Metal Finishing Guide Book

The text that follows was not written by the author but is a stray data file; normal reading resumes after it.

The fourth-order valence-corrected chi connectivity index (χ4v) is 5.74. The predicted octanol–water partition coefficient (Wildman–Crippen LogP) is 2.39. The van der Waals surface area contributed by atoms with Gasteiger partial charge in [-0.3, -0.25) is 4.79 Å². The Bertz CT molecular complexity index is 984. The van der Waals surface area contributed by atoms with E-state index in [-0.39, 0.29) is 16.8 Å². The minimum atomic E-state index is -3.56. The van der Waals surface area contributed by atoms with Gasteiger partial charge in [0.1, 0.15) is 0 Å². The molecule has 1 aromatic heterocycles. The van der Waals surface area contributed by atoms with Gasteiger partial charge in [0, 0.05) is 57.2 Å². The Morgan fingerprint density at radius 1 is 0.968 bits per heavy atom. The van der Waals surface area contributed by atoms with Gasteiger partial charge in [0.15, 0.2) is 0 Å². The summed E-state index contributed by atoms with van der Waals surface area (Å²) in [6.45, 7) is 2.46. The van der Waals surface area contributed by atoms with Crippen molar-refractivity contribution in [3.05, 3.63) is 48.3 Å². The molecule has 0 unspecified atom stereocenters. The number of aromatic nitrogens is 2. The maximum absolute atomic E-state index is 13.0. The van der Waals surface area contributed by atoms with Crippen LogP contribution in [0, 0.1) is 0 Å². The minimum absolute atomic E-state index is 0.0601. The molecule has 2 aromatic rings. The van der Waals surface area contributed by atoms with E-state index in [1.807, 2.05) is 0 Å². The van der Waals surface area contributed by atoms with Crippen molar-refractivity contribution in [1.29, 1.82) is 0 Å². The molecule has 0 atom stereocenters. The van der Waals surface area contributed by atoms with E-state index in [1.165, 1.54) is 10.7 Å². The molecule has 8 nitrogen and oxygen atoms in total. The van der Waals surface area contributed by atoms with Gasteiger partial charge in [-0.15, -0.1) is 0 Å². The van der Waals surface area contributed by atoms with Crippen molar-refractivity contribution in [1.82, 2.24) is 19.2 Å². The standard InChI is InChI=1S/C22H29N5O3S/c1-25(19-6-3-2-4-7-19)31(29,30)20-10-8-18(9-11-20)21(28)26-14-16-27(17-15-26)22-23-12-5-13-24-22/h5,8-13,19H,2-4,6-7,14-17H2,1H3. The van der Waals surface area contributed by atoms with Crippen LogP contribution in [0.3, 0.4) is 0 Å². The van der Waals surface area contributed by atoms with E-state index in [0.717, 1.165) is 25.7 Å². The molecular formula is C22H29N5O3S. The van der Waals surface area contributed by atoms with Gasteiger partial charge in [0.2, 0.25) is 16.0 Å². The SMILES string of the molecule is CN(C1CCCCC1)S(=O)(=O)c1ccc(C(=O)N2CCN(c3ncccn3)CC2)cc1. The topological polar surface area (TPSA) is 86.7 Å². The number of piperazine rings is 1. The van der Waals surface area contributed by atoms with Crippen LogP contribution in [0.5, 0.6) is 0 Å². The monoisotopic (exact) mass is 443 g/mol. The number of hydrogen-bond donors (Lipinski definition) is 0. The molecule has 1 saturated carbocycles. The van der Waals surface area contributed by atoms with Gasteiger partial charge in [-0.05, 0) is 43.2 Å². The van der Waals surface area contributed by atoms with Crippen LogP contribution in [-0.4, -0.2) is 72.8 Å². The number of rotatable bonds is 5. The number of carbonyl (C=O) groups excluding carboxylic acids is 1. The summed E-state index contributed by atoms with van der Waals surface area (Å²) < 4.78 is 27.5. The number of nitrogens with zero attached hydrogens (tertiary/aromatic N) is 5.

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Fig. 1. Reaction for typical 2-component epoxy. R��� = bisphenol A derivative; R��� = polyamide chain. Component A = epoxy resin, which is the product of reaction of epichlorhydrin and bisphenol A; component B = solution of multifunctional polyamide. have poor color retention. (2) For exterior service, they can be successfully used only as primers and must be top-coated as soon as possible after being applied on an exterior exposed surface. (3) Because of their poor exterior durability they should only be used as top coats for interior exposure. (4) Yellowing can be a problem depending on the epoxy and fatty acid from which the epoxy ester polymer was reacted. CATALYZED EPOXY Epoxy resins are the reaction products that result when epichlorohydrin is reacted with bisphenol A. For the coating to form a cured, useful film, the epoxy resin must be further reacted with yet another resin. The unique features of an epoxy resin are due to the epoxy groups in the molecule as well as reactive hydroxyl (OH) groups. A typical reaction is shown in Fig. 1. Typical Properties In general, epoxy coatings are known for their toughness, flexibility and excellent adhesion to a wide range of substrates, including most metals, plastics, wood, ceramics, masonry, and glass. It is understandable therefore that epoxies are a popular choice as primers. They are commonly used where resistance to many chemicals, solvents and alkalies, such as soaps and detergents, is required. In addition, they have excellent resistance to fresh water, salt (sea) water, and hot water. For these reasons, they are a popular choice for protecting structures, such as offshore drilling platforms, ships, and bridges, where resistance to marine environments is critical. They are also used to coat industrial and potable water tanks and pipelines. One of the most notable weaknesses of epoxy coatings is their relatively poor resistance to UV light. For instance, when exposed to sunlight, many epoxy coatings tend to chalk readily, causing them to lose gloss and color. Although chalking takes place primarily at the surface of the film, it does not significantly affect the chemical properties of the coating. When a decorative, corrosion-resistant or chemically resistant coating system is desired, such as on bridges, in chemical refineries, or on offshore drilling 173

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